As a social impact leader, your work seeks to benefit people. This human-centered vision is likely embedded in the nonprofit strategy your organization deploys to advance its mission. The same drive that shapes the outcomes your organization pursues can also inform and improve the nonprofit management you undertake within your organization.
The common denominator is people.
People infuse an organization with value every bit as precious as its financial or infrastructural resources. The experiences, education and cultural identities its people possess make up an organization’s human capital. Becoming more comfortable with this concept can help you to better recognize the value people give to your organization. Given the relatively limited resources many nonprofit organizations face, cultivating human capital can increase the impact of different managerial approaches.
Taking a human capital approach not only makes sense as a general management practice but also aligns organically with the values most social impact leaders already share: a belief in the innate capacities of human beings and a desire to nurture and develop those capacities for a greater good.
What is Human Capital Management and Why Is It Important?
The ultimate aim of human capital management is to create and maintain an environment people want to fully engage with, in which they eagerly use their existing talents to advance the organization’s mission and when necessary to acquire new skills for the greater good of the organization.
This occurs when managers attend to the full life cycle of engagement or employment:
- Hiring: how will you identity and attract talented people who will be a good fit for your organization?
- Organizational acculturation: how will you onboard new hires and maximize the chances that they will succeed?
- Performance: how will you foster engagement and meaningful productivity?
- Compensation: what rewards and incentives are within your capacity to bestow in order to foster the talent you have?
- Development: how will you cultivate the talent within your organization, so that your staff can become multifaceted and limber enough to respond effectively and efficiently to unforeseen or rapidly changing circumstances?
- Structure: how can you design an organizational structure that better supports the human capital within the organization?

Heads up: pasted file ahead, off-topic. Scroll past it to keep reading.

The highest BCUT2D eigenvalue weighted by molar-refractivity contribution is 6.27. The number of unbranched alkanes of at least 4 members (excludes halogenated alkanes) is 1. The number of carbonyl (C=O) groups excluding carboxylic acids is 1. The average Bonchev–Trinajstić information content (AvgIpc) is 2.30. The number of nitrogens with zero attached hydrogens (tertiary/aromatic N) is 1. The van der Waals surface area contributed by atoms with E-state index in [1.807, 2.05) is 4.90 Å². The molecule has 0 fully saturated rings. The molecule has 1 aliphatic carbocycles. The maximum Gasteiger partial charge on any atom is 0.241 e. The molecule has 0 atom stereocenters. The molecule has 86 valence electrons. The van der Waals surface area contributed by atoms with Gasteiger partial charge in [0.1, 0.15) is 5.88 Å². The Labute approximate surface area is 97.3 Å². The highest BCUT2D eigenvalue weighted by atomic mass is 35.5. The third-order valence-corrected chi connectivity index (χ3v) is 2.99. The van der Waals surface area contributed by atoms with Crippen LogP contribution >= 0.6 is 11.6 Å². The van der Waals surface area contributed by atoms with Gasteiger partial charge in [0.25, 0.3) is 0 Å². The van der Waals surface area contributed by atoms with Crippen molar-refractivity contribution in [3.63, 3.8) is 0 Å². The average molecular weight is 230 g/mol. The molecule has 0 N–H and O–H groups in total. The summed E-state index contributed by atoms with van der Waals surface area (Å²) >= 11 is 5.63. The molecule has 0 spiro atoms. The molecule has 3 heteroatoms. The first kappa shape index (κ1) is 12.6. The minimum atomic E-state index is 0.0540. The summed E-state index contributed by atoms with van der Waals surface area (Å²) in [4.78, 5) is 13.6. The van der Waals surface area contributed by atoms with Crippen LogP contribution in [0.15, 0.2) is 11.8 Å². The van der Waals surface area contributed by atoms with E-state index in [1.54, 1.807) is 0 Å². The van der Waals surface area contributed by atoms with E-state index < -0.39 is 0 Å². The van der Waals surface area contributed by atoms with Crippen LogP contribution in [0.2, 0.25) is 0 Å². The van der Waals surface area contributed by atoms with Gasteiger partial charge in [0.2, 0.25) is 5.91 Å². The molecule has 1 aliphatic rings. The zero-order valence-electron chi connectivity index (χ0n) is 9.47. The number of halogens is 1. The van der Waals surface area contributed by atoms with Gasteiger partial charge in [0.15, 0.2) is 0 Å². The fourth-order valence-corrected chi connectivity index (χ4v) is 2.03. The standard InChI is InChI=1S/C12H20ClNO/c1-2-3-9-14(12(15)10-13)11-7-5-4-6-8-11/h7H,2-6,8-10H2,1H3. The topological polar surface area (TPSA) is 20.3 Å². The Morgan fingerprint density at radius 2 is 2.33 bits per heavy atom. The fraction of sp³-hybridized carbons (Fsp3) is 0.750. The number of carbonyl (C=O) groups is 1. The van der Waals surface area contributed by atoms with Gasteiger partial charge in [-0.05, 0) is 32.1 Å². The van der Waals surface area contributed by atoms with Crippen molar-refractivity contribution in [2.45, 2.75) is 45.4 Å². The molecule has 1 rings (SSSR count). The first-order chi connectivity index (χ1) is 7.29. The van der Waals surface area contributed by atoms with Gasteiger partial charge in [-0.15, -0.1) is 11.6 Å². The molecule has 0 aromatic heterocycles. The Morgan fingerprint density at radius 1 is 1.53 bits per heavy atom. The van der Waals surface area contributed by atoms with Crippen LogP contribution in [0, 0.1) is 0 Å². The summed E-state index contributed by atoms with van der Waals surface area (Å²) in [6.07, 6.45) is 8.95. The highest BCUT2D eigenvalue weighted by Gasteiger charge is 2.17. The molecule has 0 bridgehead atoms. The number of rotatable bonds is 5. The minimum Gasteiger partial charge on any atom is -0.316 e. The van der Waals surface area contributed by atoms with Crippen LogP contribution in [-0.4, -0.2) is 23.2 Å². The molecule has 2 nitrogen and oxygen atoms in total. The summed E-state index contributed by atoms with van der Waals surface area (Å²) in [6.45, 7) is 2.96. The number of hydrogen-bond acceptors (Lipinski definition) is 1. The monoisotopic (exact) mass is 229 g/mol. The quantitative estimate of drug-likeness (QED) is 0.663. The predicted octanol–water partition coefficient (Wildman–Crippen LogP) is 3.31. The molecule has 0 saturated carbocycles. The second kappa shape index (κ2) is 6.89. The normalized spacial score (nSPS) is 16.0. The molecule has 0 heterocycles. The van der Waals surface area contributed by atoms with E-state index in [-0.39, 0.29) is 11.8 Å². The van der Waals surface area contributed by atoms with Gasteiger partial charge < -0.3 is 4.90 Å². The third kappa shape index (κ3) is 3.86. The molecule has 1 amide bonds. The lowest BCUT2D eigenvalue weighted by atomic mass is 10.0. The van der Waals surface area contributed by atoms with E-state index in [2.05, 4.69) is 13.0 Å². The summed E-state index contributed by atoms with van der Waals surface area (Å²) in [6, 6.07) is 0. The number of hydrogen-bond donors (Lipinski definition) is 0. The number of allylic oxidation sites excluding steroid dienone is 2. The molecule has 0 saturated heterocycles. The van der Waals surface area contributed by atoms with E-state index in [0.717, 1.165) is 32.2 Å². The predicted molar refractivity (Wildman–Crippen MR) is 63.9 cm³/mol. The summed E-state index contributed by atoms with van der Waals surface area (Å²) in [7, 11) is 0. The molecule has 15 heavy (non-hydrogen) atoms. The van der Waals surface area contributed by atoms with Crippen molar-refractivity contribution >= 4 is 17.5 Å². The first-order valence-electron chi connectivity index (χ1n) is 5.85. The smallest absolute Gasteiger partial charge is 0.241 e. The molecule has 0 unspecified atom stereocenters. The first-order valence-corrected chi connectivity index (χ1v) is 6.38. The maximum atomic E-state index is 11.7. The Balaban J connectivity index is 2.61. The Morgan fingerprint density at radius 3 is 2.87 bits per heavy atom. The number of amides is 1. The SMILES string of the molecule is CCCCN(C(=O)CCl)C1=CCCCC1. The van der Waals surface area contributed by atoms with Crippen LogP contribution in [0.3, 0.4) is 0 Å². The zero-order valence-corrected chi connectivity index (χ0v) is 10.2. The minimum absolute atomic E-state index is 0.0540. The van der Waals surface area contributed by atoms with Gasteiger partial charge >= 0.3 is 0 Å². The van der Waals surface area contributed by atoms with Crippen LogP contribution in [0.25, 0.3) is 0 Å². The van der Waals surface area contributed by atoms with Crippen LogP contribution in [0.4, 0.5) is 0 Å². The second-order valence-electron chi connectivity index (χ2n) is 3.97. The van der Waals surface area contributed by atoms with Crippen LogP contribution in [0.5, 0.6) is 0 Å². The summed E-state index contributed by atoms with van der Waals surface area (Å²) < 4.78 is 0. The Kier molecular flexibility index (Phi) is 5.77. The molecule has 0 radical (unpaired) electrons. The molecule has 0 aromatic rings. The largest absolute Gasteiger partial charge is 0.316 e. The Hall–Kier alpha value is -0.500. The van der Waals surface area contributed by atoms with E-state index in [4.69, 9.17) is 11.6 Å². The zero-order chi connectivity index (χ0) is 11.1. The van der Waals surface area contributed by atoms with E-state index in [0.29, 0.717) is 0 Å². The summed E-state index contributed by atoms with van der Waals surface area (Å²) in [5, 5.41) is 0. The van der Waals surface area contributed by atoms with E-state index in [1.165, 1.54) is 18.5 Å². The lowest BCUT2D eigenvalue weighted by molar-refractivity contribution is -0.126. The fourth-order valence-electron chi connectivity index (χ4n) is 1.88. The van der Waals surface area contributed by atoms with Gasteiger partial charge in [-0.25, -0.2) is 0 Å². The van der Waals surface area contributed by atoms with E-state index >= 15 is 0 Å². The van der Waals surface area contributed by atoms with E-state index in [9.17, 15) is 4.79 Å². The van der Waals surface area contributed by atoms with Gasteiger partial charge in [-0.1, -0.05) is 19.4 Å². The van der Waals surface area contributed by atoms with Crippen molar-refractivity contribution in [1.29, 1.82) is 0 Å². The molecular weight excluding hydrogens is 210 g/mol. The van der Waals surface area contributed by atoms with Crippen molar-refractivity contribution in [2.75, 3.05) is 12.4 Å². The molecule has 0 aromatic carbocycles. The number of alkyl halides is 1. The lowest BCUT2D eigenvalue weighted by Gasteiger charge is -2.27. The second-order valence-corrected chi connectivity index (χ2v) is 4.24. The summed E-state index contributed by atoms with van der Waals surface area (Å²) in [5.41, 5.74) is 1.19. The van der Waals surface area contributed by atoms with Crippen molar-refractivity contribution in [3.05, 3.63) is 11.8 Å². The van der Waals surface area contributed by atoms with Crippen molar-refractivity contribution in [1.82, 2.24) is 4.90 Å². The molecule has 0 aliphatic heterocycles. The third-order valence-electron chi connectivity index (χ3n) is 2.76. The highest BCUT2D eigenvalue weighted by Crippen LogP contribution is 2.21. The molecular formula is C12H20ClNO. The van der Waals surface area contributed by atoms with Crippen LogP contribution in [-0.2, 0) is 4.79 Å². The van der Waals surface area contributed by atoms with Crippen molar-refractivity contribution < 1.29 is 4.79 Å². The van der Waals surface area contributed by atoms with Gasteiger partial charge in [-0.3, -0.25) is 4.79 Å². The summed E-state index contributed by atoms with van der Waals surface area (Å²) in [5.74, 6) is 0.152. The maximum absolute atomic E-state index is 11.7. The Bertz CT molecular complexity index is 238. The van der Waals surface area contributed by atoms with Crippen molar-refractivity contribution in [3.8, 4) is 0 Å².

The importance of human capital management, especially in an organization with limited staff, which may also rely heavily on volunteers, is probably self-evident. People are not widgets. We all do better when our talents and experiences are valued and nurtured.
From a nonprofit management perspective, it can be helpful to keep in mind Booker T. Washington’s notion of casting down buckets. Washington, the late nineteenth-century educator and reformer, prophesied the importance of human capital management. As part of a strategic approach to increasing both the civil rights and the economic standing of black men in the United States, Washington implored white business owners to recognize the human capital that already existed within their own segregated communities, using a simple parable:
Wasington’s admonition is helpful to keep in mind when developing a human capital strategy. Whenever possible, try giving people opportunities to apply their talents on behalf of the organization, even if what you are asking them to do falls outside the parameters of their job description on your organizational chart.
Thinking of people as capital rather than resources is a great way to implement this strategy.
Human Capital Management vs. Human Resource Management
A resource is something an organization utilizes or deploys within certain contexts and according to certain capacities. Capital is something an organization values and cultivates.